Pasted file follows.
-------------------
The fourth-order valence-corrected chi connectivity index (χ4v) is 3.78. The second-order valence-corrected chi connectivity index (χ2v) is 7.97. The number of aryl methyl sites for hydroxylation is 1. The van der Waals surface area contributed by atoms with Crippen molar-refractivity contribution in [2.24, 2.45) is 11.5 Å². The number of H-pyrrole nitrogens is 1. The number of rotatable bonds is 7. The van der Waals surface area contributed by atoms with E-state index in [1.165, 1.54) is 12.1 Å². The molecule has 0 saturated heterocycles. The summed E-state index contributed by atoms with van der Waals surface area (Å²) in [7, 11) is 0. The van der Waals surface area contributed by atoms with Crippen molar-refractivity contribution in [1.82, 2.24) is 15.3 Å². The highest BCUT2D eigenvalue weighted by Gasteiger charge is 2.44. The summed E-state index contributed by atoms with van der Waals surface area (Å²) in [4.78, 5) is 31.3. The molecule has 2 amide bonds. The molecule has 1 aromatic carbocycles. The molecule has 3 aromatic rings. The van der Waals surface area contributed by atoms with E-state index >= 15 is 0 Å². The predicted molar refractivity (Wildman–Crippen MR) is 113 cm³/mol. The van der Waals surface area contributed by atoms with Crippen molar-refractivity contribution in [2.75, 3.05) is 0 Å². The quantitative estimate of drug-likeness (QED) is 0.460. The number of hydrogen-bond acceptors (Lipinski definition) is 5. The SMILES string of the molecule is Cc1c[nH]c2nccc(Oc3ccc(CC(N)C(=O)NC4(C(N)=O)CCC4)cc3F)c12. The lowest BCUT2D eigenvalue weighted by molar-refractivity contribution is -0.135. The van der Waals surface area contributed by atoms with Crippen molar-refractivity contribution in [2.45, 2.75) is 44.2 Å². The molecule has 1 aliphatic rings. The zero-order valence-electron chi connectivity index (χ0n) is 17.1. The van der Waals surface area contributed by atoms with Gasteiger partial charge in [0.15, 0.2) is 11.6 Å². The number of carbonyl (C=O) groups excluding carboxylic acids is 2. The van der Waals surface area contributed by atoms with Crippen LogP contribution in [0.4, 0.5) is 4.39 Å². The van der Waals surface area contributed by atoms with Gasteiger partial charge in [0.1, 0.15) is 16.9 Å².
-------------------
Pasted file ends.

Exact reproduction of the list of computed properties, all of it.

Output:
The fourth-order valence-corrected chi connectivity index (χ4v) is 3.78. The second-order valence-corrected chi connectivity index (χ2v) is 7.97. The number of aryl methyl sites for hydroxylation is 1. The van der Waals surface area contributed by atoms with Crippen molar-refractivity contribution in [2.24, 2.45) is 11.5 Å². The number of H-pyrrole nitrogens is 1. The number of rotatable bonds is 7. The van der Waals surface area contributed by atoms with E-state index in [1.165, 1.54) is 12.1 Å². The molecule has 0 saturated heterocycles. The summed E-state index contributed by atoms with van der Waals surface area (Å²) in [7, 11) is 0. The van der Waals surface area contributed by atoms with Crippen molar-refractivity contribution in [1.82, 2.24) is 15.3 Å². The highest BCUT2D eigenvalue weighted by Gasteiger charge is 2.44. The summed E-state index contributed by atoms with van der Waals surface area (Å²) in [4.78, 5) is 31.3. The molecule has 2 amide bonds. The molecule has 1 aromatic carbocycles. The molecule has 3 aromatic rings. The van der Waals surface area contributed by atoms with E-state index >= 15 is 0 Å². The predicted molar refractivity (Wildman–Crippen MR) is 113 cm³/mol. The van der Waals surface area contributed by atoms with Crippen molar-refractivity contribution in [2.75, 3.05) is 0 Å². The quantitative estimate of drug-likeness (QED) is 0.460. The number of hydrogen-bond acceptors (Lipinski definition) is 5. The SMILES string of the molecule is Cc1c[nH]c2nccc(Oc3ccc(CC(N)C(=O)NC4(C(N)=O)CCC4)cc3F)c12. The lowest BCUT2D eigenvalue weighted by molar-refractivity contribution is -0.135. The van der Waals surface area contributed by atoms with Crippen molar-refractivity contribution in [2.45, 2.75) is 44.2 Å². The molecule has 1 aliphatic rings. The zero-order valence-electron chi connectivity index (χ0n) is 17.1. The van der Waals surface area contributed by atoms with Gasteiger partial charge in [0.15, 0.2) is 11.6 Å². The number of carbonyl (C=O) groups excluding carboxylic acids is 2. The van der Waals surface area contributed by atoms with Crippen LogP contribution in [0.4, 0.5) is 4.39 Å². The van der Waals surface area contributed by atoms with Gasteiger partial charge in [0.1, 0.15) is 16.9 Å².